The word retirement conjures up a lot of different feelings – some spouses are scared and some have a true sense of excitement when they talk about it. Your money relationship touches every part of your life together and that’s especially true when it comes to planning for retirement. [Read more…]
Whether you’re 25 or 55, it’s not too early – or too late – to think about your retirement. If you want a retirement filled with fun, travel, or just some peace and quite, you need to start planning. Now. Planning for retirement demands healthy financial communication. Financial communication is at the core of your financial relationship – Your financial relationship is the way you, as a couple, make decisions where money is involved. Your financial relationship touches every part of your life together and that’s especially true when it comes to planning for retirement.* Your plans will likely involve some changes in how you save and spend money, as well as some solid conversations about what you want your future to look like. By developing stronger financial communication skills, the two of you can tackle those changes and conversations as true partners. Here are three keys to talking about retirement as a couple:
Essential #1:What you choose to talk about TODAY directly impacts your future together.
Essential #2:Remember that we all view retirement through a different lens.
Essential #3: Think of retirement as a moving target.
We know lots of couples where one partner has a Risk Taker Money Personality and the other has a Security Seeker Money Personality. When they work together, these couples can play off of each others’ strengths to build a strong investment portfolio. This combination can lead to both a happy present and a secure future.
Read the entire Money Couple Minute on Individual Investments and learn more about how individual Money Personalities can work to your advantage in your relationship.
Financial decisions are rarely all-or-nothing prospects. If you’ve been investing in your retirement or a college fund, there’s no reason why you can’t pull back for a few months while you ride out the downturn. However, make sure you’re taking advantage of any matching programs offered by your employer whenever possible. Read the entire Money Couple Minute regarding investing vs. cash in hand to find out more tips to help you determine whether investments or cash in hand makes the most sense for your relationship and goals.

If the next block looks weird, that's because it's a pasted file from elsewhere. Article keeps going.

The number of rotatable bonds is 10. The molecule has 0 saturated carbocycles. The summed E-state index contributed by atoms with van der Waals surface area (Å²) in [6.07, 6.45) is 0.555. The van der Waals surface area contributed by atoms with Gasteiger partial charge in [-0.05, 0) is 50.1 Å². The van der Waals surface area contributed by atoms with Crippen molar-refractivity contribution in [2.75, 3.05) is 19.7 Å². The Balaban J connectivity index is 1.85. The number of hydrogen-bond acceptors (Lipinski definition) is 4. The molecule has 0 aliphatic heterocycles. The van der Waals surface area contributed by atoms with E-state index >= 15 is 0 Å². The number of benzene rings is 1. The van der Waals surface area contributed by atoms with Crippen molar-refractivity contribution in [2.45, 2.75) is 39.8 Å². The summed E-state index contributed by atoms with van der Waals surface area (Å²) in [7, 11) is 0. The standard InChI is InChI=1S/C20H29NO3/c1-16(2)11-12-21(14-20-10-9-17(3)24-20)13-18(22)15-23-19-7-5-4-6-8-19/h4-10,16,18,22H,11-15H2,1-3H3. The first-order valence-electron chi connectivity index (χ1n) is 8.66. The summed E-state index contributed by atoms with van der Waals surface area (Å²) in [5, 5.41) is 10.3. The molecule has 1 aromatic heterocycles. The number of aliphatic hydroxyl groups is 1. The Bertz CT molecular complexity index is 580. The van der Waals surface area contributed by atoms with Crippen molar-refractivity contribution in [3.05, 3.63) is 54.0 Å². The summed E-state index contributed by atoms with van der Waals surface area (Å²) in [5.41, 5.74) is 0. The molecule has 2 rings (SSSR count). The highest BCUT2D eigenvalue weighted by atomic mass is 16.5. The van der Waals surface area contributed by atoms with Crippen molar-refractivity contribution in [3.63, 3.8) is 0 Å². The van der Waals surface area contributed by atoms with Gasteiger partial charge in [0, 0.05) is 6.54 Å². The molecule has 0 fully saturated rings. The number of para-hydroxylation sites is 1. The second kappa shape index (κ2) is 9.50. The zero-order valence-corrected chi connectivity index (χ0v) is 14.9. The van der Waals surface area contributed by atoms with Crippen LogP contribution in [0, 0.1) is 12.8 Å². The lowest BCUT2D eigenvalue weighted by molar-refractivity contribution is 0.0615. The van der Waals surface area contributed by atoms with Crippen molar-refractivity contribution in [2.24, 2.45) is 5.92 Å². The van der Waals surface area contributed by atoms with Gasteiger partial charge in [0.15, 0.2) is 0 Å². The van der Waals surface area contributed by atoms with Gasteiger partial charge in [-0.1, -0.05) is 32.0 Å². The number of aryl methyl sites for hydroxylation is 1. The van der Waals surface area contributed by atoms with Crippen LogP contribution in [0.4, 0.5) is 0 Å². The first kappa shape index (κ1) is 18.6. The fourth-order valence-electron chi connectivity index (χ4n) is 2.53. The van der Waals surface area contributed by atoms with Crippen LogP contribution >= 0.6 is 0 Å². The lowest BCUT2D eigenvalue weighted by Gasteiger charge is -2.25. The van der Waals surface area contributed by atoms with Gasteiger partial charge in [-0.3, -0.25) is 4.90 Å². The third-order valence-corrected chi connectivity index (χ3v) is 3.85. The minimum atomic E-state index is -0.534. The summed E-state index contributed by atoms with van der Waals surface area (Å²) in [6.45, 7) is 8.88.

They can’t. If couples could create budgets and stick to them, we wouldn’t need to create these resources. But over and over, we work with couples who have great intentions and beautiful budgets who are falling apart financially. That’s because budgets only work when both partners are fully committed to creating them and using them as a map toward their financial future.
The couples with the best financial communication are those who create realistic budgets together. They sit down, they agree to honor what they create, then they talk about what’s important to them, what they want to save for, what they want to invest in. They look at what they earn and what they spend. They talk about how to adjust one in light of the other. They listen to each other and compromise to come up with a budget that works for both of them.
If you want a budget that works, plan a date where you and your partner can lay out all of your finances—in First Comes Love, Then Comes Money, we call this a Money Huddle. Take an honest look at what you earn and what you spend. Then set some financial goals for the next 3 months, the next 6 months, and the next year. Create a budget that helps you reach those goals and meet at least once a month to check in on your progress.
Working together, having mutual buy-in on the budget, and keeping the lines of communication open are the keys to making a budget work.